- ClientId to specify the Application ID of the registered application in Azure Active Directory.
- Credentials to specify the Basic Authentication credentials for on-premises usage or against Exchange Online when OAuth is not an option.
- CertificateThumbprint is the thumbprint of the certificate to use for modern authentication. The certificate with the public key needs to stored with the registered application for authentication. The certificate with the private key should be present in the local certificate store.
- CertificateFile and CertificatePassword to specify the file of the certificate to use. The file shoud contain the private key, and the password to unlock the file can be specified using CertificatePassword. Note that passed CertificatePassword needs to be a Secure String.
- Secret can be used to specify the secret to authenticate using the registered application, by providing a Secure String.
Note that you can only specify one authentication method. So, when specifying Credentials, you cannot specify one of the modern authentication parameters such as CertificateFile. Also, when specifying CertificateThumbprint, you cannot – and need not - specify Secret nor Credentials.
For example, assume you have created a self-signed certificate to use with the script. You want to use OAuth2, and have registered an application for it in Azure AD and configured sufficient permissions such as Exchange.ManageAsApp. To remove the fabrikom.com entries from the OWA cache, you can run the script as follows:
.\Clean-AutoComplete.ps1 -Identity email@example.com -Server outlook.office365.com -TenantId <TenantID> -ClientId <AppId> - Secret (ConvertToSecureString -String 'MySecret' -Force -AsPlainText) -Type OWA -Pattern '*@contoso.com' -Verbose
We added the Verbose switch to display additional information during processing. Also, you can suppress the confirmation prompt using the common -Confirm:$False.
The author Michel de Rooij previously addressed the above subject matter in a 2014 blog article "Clearing AutoComplete and Other Recipient Caches".
Planning a Migration to Office 365?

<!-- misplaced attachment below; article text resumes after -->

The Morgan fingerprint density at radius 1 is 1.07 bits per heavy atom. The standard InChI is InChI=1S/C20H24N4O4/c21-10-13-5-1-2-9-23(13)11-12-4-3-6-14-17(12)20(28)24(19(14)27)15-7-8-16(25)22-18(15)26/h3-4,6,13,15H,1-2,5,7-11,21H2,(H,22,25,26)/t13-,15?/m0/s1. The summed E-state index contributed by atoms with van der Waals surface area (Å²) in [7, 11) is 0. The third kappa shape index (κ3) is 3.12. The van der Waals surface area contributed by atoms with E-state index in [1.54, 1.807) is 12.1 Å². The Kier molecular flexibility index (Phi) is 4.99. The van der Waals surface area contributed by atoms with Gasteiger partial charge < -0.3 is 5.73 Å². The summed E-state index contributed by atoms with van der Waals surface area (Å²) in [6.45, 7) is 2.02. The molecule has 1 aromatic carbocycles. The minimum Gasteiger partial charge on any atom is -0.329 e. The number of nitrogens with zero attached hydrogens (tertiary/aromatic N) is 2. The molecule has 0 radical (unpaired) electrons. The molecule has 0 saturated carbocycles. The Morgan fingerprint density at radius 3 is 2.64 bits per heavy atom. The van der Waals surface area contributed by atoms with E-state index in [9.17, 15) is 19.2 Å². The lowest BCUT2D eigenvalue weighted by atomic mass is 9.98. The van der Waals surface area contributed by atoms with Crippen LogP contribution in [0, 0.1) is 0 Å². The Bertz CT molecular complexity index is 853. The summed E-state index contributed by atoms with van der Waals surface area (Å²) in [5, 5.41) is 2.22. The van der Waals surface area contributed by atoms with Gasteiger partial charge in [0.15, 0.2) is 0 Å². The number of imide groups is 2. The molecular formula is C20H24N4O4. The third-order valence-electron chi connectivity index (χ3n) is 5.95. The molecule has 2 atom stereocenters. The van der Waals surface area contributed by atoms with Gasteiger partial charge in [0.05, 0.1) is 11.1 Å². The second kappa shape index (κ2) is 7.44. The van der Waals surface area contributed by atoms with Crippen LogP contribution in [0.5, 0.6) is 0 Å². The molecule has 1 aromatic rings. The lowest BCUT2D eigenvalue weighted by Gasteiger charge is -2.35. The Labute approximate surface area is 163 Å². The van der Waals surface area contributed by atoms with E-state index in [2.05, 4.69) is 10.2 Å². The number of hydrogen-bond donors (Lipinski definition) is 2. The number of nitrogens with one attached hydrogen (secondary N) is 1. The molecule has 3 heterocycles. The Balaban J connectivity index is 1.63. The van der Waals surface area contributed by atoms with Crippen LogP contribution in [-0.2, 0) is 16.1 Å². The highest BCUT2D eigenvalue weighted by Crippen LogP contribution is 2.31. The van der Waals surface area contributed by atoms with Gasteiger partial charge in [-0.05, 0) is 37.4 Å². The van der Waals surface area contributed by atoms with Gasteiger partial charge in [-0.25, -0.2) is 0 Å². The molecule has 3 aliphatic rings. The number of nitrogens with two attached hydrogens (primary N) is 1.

Accelerate Your Transition and Reduce Risk with ENow’s Mailscape!
Monitoring every key aspect at every single turn may seem impossible, which is why it is always safer, smarter, and less complicated if you find the right systems management tool. But why pay for an expensive solution that only assists you during your migration and then becomes obsolete? Why not purchase an affordable, intuitive software that can help during each phase of your migration and beyond? Enow's Mailscape is an affordable, intuitive and award-winning software solution that can help during each phase of your migration and, more importantly, help you beyond your migration.
- Discover and clean up: Utilize Mailscape’s built in 250 reports to identify inactive mailboxes, distribution lists, mobile devices, client versions and public folders.
- Ensure smooth transition for Senior Management: Easily identify delegate permissions to ensure executives are not negatively impacted.
- Solidify your design: Obtain all the statistics you need to plan out and create your new storage design, including existing database size, current mailbox distribution, white space statistics and storage trending.
- Validate and test your new Exchange servers.
- Automatically test DAG configuration and failover, internal and external mail flow, CAS Connections, and hybrid connectivity.
- Migration monitoring: Moving large amounts of data can cause disk outage, as large amounts of log files are created during the migration process. Mailscape helps monitor both the source and target servers to ensure all key systems are operational and do not fail.
- Disk space monitoring: ensures that log files do not fill up either source or target servers.
- Resource monitoring: assists in keeping an eye on CPU and memory usage.
- Mail flow monitoring: alerts if mail stops flowing on the target system.
- Backup monitoring: notifies you if any of your databases have not been backed up.
Access your free 14-day trial of ENow’s Office 365 Monitoring and Reporting solution today!